What to do when you can’t pay your tax bill (April 2019)
Most taxpayers sit down to do their annual tax return, or wait to hear from their tax return preparer, with some degree of trepidation. In most cases taxpayers don’t know, until their return is completed, what the “bottom line” will be, and it’s usually a case of hoping for the best and fearing the worst.
Most taxpayers are, of course, hoping for a refund — the bigger the better. A lot would be happy to find that at least nothing is owed to the Canada Revenue Agency (CRA), or that an amount owing is not significant.
The worst-case scenario, for all taxpayers, is to find out that they are faced with a large tax bill and an imminent payment deadline, and that they just don’t have the money to make the required payment by that deadline. For those who don’t have the means to pay a tax bill out of existing resources, that likely means borrowing the needed funds. And while that will mean paying interest on the borrowing, the interest cost incurred will likely be less than that which would be levied by the CRA on the unpaid tax bill.
If a tax bill can’t be paid in full out of either current resources or available credit, the CRA is open to making a payment arrangement with the taxpayer. While, like most creditors, the CRA would rather get paid on time and in full, its ultimate goal is to collect the full amount of taxes owed. Consequently, the Agency provides taxpayers who simply can’t pay their bill for the year on time and in full with the option of paying an amount owed over time, through a payment arrangement.
There are two avenues available to taxpayers who want to propose such a payment arrangement. The first is a call to the CRA’s automated TeleArrangement service at 1-866-256-1147. When making such a call, it is necessary for the taxpayer to provide his or her social insurance number, date of birth, and the amount entered on line 150 of the last tax return for which the taxpayer received a Notice of Assessment. (For taxpayers who are up to date on their tax filings, that will be the Notice of Assessment for the return for the 2017 tax year). The TeleArrangement Service is available Monday to Friday, from 7 a.m. to 10 p.m., Eastern time.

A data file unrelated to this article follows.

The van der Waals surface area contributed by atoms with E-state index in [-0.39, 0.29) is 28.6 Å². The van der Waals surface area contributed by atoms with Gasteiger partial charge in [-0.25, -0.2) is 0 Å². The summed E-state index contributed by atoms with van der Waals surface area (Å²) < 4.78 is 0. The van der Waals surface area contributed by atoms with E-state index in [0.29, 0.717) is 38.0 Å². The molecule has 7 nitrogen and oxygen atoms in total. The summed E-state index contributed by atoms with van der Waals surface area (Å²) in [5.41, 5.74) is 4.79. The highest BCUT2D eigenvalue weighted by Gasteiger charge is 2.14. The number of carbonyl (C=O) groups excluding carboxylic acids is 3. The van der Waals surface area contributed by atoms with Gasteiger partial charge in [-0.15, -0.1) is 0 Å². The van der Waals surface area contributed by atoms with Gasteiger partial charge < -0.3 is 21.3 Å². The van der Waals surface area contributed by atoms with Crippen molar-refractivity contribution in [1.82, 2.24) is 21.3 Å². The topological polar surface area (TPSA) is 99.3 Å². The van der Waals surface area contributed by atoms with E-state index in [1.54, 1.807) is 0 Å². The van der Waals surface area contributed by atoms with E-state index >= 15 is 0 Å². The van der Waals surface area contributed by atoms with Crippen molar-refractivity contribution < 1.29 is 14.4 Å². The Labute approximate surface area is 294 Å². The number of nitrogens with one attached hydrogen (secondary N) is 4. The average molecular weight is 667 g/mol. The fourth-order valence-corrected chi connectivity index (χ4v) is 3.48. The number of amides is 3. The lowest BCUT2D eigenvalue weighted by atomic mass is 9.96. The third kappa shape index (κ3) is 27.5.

Taxpayers who would rather speak directly to a CRA employee can call the Agency’s debt management call centre at 1-888-863-8657 or can complete an online form (available at https://apps.cra-arc.gc.ca/ebci/iesl/showClickToTalkForm.action) requesting a callback from a CRA agent.
The CRA also provides on online tool, in the form of a payment arrangement calculator (available at https://apps.cra-arc.gc.ca/ebci/recc/pac/prot/lngg?request_locale=en_CA), which allows the taxpayer to calculate different payment proposals, depending on his or her circumstances). That calculator includes interest charges since, no matter what payment arrangement is made, the CRA will levy interest charges on any amount of tax owed for the 2018 tax year which is not paid on or before April 30, 2019. Interest charges levied by the CRA tend to add up quickly, for two reasons. First, the interest charged by the CRA on outstanding tax amounts is, by law, higher than current commercial rates. For the second quarter of 2019 (April 1 to June 30), that rate is 6%. Second, interest charges levied by the CRA are compounded daily, meaning that each day’s interest is levied on the previous day’s interest charges. It is for these reasons that a taxpayer is, where at all possible, likely better off arranging private borrowing in order to pay any taxes owing by the April 30 deadline.
Finally, there is one strategy which is, in all circumstances, a bad one. Taxpayers who can’t pay their tax bill by the deadline sometimes conclude that there is no point in filing if payment can’t be made. Those taxpayers are wrong. Where an amount of tax is owed and the return isn’t filed on time, there is an immediate tax penalty imposed of 5% of the outstanding tax amount — and interest charges start accruing on that penalty amount (as well as on the outstanding tax balance) immediately. For each month that the return isn’t filed, a further penalty of 1% of the outstanding tax amount is charged, to a maximum of 12 months. Higher penalty amounts are charged, for a longer period, where the taxpayer has incurred a late-filing penalty within the past three years. In a worst-case scenario, the total penalty charges can be 50% of the tax amount owed — and that doesn’t count the compound interest which is levied on all penalty amounts, as well as on all unpaid taxes. In all cases, no matter what the circumstances, the right answer is to file one’s tax return on time. This year, for most taxpayers, that means filing on or before Tuesday April 30, 2019. For self-employed taxpayers (and their spouses) the filing deadline is Monday June 17, 2019. However for all taxpayers, the payment deadline for all 2018 income tax owed is Tuesday April 30, 2019.